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gout, condition that manifests itself as recurrent attacks of acute arthritis, which may become chronic and deforming. It results from deposits of uric acid crystals in connective tissue or joints. The presence of increased uric acid (a breakdown product of DNA) in the body distinguishes gout from other forms of arthritis, although hyperuricemia alone, which often occurs in the complete absence of gout, is not thought to be the sole causative factor. About 95% of patients with this disorder are men, usually over 30. Gout is associated with obesity and a hereditary factor in some cases. Diet also has an affect on gout. Consumption of meat and seafood, which are high in purine (from which digestion produces uric acid), increase the risk of gout, and gout is worsened by kidney problems and drinking alcoholic beverages, which slow the excretion of uric acid. Beer, which is higher than other alcoholic beverages in purines, also has been shown to increase the risk of gout.
Gout usually begins with an acute attack of pain, inflammation, extreme tenderness, and redness in the affected joint—often the big toe and sometimes the ankle or knee. After repeated attacks the disease can cause the deposition of sodium urate crystals in the tissues about the joints, causing stiffness and deformity. The aim of treatment is to minimize the formation of uric acid crystals. A high liquid intake that increases daily urine output is usually recommended. An acute attack of gout is usually treated with nonsteroidal anti-inflammatory drugs, such as indomethecine or naproxen, or the corticosteroid prednisone. Colchicine, a preparation of the meadow saffron, used since 1763 for gout, is still used when symptoms are not controlled by other drugs. Allopurinol and other xanthine oxidase inhibitors are used to prevent gout attacks in patients with chronically elevated uric acid levels; they lower uric acid concentrations in the blood by inhibiting the conversion of xanthine to uric acid.
a disease caused by a disturbance of purine metabolism and by deposits of urates in the tissues, affecting mainly the joints and kidneys.
Gout constitutes 2.5 percent of all cases of joint diseases. Primary gout results from diet or from congenital metabolic disorders that cause such forms of the disease as familial gout. Secondary gout, which is less common, is caused by lead poisoning, by some diseases of the blood, and, less commonly, by other factors.
Gout chiefly affects middle-aged men. It is chronic or occurs in the form of acute recurrent attacks. An attack of gouty arthritis is marked by sudden pain, generally in the big toe. The pain rapidly intensifies and is accompanied by swelling and reddening. An attack can be provoked by trauma, excessive cold, or ingestion of alcohol or of food rich in purine bases and lasts from several hours to several days. After an attack, the pain subsides and the functions of the joint are restored. However, each new attack is longer and more intense. In most cases, gout gradually becomes chronic. Owing to the increased uric-acid concentration in the blood serum, urates are deposited in the tissues, generally near the external concha auriculae and around the joints, whose movements as a result become limited. The kidneys are frequently affected.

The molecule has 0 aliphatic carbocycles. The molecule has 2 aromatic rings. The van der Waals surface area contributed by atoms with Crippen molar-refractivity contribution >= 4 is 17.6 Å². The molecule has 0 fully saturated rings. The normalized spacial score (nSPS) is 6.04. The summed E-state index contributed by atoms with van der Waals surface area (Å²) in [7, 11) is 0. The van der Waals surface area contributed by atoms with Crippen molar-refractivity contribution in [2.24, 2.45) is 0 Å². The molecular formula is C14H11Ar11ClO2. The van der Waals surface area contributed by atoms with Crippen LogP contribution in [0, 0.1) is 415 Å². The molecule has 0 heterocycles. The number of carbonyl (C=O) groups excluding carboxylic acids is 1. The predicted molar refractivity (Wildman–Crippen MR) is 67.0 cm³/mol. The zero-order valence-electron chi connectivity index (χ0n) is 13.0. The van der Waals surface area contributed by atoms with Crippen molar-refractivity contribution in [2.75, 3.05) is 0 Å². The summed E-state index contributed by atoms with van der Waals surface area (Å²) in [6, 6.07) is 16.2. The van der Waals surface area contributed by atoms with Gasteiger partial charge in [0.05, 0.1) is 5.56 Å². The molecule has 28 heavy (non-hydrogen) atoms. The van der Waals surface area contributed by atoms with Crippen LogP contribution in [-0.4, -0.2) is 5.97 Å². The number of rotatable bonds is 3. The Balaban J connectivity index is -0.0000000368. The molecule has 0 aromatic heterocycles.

Gout is diagnosed on the basis of the following symptoms: acute attacks of painful swelling of a single joint, generally the big toe; deposits of urates (tophi); elevated uric-acid levels in the blood serum; the presence of uric-acid crystals in the synovia or synovial fluid; and characteristic changes in roentgenograms of joints.
Acute attacks of gout are treated with bed rest, colchicine, Rheopyrine, Ketazon, Indacin, or other agents capable of arresting the attacks. Chronic forms of the disease are treated with sodium carbonate, Anturane, Benemid, allopurinol, and other drugs that prevent the formation of uric acid or accelerate its excretion from the body. Drinking of copious fluids is recommended, and a diet low in calories and purines is prescribed. Consumption of alcohol, meat broths, liver, and kidneys is prohibited. Eggs and cheese are permitted in limited amounts, and fruit and groats are allowed. A stay at a health resort is recommended if the kidneys are not involved.
REFERENCEPikhlak, E. G. Podagra. Moscow, 1970.
V. M. CHEPOI